Alberta Environment asks boaters to check for zebra mussels
Manitoba recently declared victory in its first battle with zebra mussels
Boaters in Alberta are being urged to check their boats before entering the province's lakes and waterways this summer.
Alberta Environment is worried that zebra and quagga mussels could be hitching rides from one province to another by attaching themselves to boats, trailers or other watercraft.
Spokeswoman Kate Wilson says anyone bringing in a boat from out-of-province should clean, drain and dry it.
The province is also doing boat inspections at commercial vehicle scales on major highways coming into Alberta from Saskatchewan and the U.S. to catch the mussels before they get into the lakes.
The same kind of precautions are being taken in Saskatchewan after the recent confirmation of zebra mussels in Lake Winnipeg.
Zebra and quagga mussels can cause irreversible damage to aquatic ecosystems and clog water intakes.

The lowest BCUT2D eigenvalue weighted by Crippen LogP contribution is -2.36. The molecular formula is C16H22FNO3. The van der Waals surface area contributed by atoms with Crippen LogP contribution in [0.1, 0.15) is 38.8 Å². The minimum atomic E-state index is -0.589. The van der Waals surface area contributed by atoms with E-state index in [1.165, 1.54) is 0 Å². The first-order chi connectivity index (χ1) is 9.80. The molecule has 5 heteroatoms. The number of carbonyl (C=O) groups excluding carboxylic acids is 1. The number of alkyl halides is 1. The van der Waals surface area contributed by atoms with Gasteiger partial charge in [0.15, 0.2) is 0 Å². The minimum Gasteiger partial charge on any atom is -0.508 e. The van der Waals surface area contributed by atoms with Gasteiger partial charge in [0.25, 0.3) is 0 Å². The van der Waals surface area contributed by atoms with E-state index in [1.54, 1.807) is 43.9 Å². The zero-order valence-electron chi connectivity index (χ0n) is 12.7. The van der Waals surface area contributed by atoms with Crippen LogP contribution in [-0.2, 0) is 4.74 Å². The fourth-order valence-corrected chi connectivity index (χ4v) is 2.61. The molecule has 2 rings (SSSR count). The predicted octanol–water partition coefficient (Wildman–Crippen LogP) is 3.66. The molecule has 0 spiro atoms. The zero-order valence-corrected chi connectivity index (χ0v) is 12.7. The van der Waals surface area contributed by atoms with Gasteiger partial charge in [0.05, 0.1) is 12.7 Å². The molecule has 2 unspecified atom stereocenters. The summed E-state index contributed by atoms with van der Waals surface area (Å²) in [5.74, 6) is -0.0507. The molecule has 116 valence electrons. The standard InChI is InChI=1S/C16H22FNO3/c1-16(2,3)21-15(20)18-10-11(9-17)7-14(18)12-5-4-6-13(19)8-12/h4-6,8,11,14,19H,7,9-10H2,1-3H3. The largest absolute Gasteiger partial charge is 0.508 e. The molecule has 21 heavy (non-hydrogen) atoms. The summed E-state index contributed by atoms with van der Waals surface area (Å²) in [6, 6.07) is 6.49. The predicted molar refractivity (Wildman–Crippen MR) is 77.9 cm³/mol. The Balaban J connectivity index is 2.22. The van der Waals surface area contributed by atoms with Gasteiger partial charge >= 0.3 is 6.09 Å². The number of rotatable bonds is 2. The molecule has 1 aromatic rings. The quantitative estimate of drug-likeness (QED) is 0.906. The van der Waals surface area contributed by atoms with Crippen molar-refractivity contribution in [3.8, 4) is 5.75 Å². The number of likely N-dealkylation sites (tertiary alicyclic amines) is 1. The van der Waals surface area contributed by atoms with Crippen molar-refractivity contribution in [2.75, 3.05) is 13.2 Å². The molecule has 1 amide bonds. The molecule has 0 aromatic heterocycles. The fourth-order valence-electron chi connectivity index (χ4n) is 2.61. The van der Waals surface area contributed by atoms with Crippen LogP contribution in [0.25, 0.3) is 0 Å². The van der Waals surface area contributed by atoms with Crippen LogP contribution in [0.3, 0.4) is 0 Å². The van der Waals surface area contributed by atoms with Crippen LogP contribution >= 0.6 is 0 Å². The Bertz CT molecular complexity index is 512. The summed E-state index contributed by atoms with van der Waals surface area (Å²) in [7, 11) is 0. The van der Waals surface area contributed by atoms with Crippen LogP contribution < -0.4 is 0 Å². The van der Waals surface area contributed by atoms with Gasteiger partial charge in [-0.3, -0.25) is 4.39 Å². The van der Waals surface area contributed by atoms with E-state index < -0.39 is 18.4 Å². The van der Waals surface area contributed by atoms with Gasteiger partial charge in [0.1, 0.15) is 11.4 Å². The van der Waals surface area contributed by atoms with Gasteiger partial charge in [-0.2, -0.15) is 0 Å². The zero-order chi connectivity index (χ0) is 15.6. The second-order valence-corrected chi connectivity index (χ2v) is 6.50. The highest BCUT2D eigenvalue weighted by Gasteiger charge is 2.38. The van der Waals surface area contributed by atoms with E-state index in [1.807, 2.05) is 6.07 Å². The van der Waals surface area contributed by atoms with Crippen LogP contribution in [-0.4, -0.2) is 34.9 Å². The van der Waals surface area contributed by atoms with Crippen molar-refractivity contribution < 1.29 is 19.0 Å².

Manitoba recently declared victory in its first battle with zebra mussels, but cautioned the fight is far from over.
The province sealed off four harbours in mid-May with a silt curtain before injecting liquid potash into the water. The concentration of potash was increased until it suffocated the mussels. Manitoba Conservation Minister Gord Mackintosh said the treatment was successful and killed the mussels.
The invasive species, which has been in the Great Lakes for almost two decades and has spread throughout parts of the United States, was discovered for the first time in Manitoba last October.
Wilson says if mussels spread to Alberta, it will be bad for the economy.
"We know that they could live here, they could survive our winters," she says. "The economic impact is really the driver, because any pipe in the water — irrigation, water treatment — any industry dependent on a pipe in the water would have serious economic impacts."